It seems like as soon as the lockdown started there was a great rush to get content up online. Companies big and small were at it and so were individual artists and groups of friends. Some of the content was performance, some was interviews and some was just plain quirky. Since then we’ve seen specially staged concerts and attempts to monetize the streams among other things. It’s four months on and what have we learnt?
So… my personal take. I don’t care about “live” very much. I don’t think the fact that other people are watching a show at the same time as me makes much difference. There’s no real sense of a collective experience. It might work if there was a real opportunity for interaction but mostly there isn’t. It’s better for Q&As than for performances but still I’d just as soon watch when it suits me.
Technical quality matters and there are two ends to the “pipe”. There’s only so much one can do singing into an iPhone. Proper lighting, cameras and microphones make a big difference. So does the delivery mechanism. Some platforms are much better than others. Youtube is really quite good but Facebook Live is just plain dreadful. Maybe this doesn’t matter if you assume the audience is watching on their phones but research I did a while ago suggests that about half the audience is likely watching on a big screen with decent sound. Watching a flickery picture with dubious sound and, worst of all, frequent dropouts just drives me nuts.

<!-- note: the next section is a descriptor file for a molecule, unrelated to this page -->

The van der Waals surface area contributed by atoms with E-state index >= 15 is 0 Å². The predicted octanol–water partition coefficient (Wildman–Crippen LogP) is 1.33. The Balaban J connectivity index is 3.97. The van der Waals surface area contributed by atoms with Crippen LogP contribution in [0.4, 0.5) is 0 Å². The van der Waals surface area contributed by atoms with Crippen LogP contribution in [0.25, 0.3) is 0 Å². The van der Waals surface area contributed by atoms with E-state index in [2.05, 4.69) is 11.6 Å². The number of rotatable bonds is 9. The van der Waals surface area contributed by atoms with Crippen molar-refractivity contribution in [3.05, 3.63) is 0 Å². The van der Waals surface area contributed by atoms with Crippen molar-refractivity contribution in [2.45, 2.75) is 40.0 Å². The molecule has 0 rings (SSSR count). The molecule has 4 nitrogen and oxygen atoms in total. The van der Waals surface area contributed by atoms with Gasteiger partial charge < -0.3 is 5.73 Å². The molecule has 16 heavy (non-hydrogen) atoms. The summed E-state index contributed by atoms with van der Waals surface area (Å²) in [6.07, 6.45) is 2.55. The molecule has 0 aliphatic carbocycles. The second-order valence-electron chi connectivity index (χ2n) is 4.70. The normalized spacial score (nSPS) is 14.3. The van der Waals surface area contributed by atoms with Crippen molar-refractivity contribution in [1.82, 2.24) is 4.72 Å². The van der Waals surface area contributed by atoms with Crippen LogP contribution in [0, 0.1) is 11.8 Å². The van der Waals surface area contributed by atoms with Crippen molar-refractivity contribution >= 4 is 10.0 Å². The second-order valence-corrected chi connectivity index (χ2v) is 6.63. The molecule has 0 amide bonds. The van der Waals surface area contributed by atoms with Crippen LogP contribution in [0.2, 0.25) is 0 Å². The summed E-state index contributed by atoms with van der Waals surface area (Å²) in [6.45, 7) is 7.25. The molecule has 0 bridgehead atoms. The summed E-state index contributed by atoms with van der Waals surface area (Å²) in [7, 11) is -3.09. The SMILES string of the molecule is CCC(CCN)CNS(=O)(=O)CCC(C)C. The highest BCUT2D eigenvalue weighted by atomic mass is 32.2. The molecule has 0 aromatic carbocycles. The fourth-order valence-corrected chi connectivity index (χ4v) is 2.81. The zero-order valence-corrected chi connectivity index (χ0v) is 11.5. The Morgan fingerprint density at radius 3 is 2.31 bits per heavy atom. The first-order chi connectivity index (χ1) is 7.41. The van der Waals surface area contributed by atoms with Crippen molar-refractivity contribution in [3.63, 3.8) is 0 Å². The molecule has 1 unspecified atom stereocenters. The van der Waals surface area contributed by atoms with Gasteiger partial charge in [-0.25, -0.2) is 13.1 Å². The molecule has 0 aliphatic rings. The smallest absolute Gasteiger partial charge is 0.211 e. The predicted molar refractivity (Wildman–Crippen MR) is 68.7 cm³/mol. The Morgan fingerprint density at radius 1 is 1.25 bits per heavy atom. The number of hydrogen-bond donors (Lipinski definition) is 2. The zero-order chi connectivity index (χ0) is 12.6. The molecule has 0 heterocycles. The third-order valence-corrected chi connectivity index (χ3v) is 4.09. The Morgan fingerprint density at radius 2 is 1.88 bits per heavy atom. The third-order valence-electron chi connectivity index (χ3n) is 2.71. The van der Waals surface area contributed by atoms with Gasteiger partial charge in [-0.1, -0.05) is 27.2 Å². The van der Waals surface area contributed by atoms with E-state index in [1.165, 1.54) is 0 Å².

Things are changing awfully fast right now. So, if you are doing interviews and panel discussions get them up there right now. Six week old interviews sound like a panel discussion on what Japan might do recorded a week before Pearl Harbour but broadcast afterwards.
Monetization? A lot of people are looking at this. So far the Royal Opera House is offering three ticketed performances at STG4.99 and the Metropolitan Opera is staging a series of concerts featuring big names in recital. The blurb promises spectacular locations and production values comparable to their Live in HD cinema shows. These are USD20 per. I really wonder what proportion of the Live in HD audience will be able to figure out how to access these let alone pop for twenty bucks. Also, of course, those HD values only make sense if the viewer has really good gear. Bottom line, I’m very sceptical about whether these shows can compete against a plethora of free content. Time will tell I guess.
Personally, I’m getting on-line fatigue. I’m watching less. The topical shows haven’t really captured my lasting interest and streamed performances have to compete with video disks. I really, really need to see that performance before I’ll choose it over a disk.
All that said, some outfits have got much better technically and I think there is real potential in hybrid shows. By that I mean a streamed performance with a small, physically distanced, live audience, I think that has the potential to create some of the energy of a genuinely live show and might make watching it “in the moment” more worthwhile. I know various companies are looking at this. I’m interested to see how it pans out.